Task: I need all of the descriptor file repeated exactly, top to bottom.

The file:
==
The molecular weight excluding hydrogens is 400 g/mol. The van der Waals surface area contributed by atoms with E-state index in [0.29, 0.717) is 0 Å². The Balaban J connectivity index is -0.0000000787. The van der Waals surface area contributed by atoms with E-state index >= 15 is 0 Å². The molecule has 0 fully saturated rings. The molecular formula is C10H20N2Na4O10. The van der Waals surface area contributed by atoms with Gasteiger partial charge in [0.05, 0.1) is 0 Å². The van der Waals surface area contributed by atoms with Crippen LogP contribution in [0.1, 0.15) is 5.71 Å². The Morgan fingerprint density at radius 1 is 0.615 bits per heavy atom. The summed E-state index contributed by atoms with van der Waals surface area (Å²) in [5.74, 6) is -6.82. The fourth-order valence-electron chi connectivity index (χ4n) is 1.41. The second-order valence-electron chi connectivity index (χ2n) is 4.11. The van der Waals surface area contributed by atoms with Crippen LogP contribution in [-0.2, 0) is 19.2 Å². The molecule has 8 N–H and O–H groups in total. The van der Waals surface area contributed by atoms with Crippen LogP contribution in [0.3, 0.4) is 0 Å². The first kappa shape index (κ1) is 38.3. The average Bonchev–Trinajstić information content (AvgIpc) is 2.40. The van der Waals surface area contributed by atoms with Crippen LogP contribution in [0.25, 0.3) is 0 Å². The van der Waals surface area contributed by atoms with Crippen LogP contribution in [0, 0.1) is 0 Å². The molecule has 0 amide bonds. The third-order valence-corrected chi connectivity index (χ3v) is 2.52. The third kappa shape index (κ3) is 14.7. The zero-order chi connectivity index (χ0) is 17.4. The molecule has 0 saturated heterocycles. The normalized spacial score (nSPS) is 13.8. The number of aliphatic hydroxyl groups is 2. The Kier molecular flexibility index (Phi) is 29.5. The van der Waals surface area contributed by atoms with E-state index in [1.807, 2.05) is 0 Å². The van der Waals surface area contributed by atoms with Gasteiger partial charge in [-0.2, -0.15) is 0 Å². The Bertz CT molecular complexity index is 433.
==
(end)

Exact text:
The molecular weight excluding hydrogens is 400 g/mol. The van der Waals surface area contributed by atoms with E-state index in [0.29, 0.717) is 0 Å². The Balaban J connectivity index is -0.0000000787. The van der Waals surface area contributed by atoms with E-state index >= 15 is 0 Å². The molecule has 0 fully saturated rings. The molecular formula is C10H20N2Na4O10. The van der Waals surface area contributed by atoms with Gasteiger partial charge in [0.05, 0.1) is 0 Å². The van der Waals surface area contributed by atoms with Crippen LogP contribution in [0.1, 0.15) is 5.71 Å². The Morgan fingerprint density at radius 1 is 0.615 bits per heavy atom. The summed E-state index contributed by atoms with van der Waals surface area (Å²) in [5.74, 6) is -6.82. The fourth-order valence-electron chi connectivity index (χ4n) is 1.41. The second-order valence-electron chi connectivity index (χ2n) is 4.11. The van der Waals surface area contributed by atoms with Crippen LogP contribution in [-0.2, 0) is 19.2 Å². The molecule has 8 N–H and O–H groups in total. The van der Waals surface area contributed by atoms with Crippen LogP contribution in [0.3, 0.4) is 0 Å². The first kappa shape index (κ1) is 38.3. The average Bonchev–Trinajstić information content (AvgIpc) is 2.40. The van der Waals surface area contributed by atoms with Crippen LogP contribution in [0.25, 0.3) is 0 Å². The van der Waals surface area contributed by atoms with Crippen LogP contribution in [0, 0.1) is 0 Å². The molecule has 0 amide bonds. The third-order valence-corrected chi connectivity index (χ3v) is 2.52. The third kappa shape index (κ3) is 14.7. The zero-order chi connectivity index (χ0) is 17.4. The molecule has 0 saturated heterocycles. The normalized spacial score (nSPS) is 13.8. The number of aliphatic hydroxyl groups is 2. The Kier molecular flexibility index (Phi) is 29.5. The van der Waals surface area contributed by atoms with E-state index in [1.807, 2.05) is 0 Å². The van der Waals surface area contributed by atoms with Gasteiger partial charge in [-0.2, -0.15) is 0 Å². The Bertz CT molecular complexity index is 433.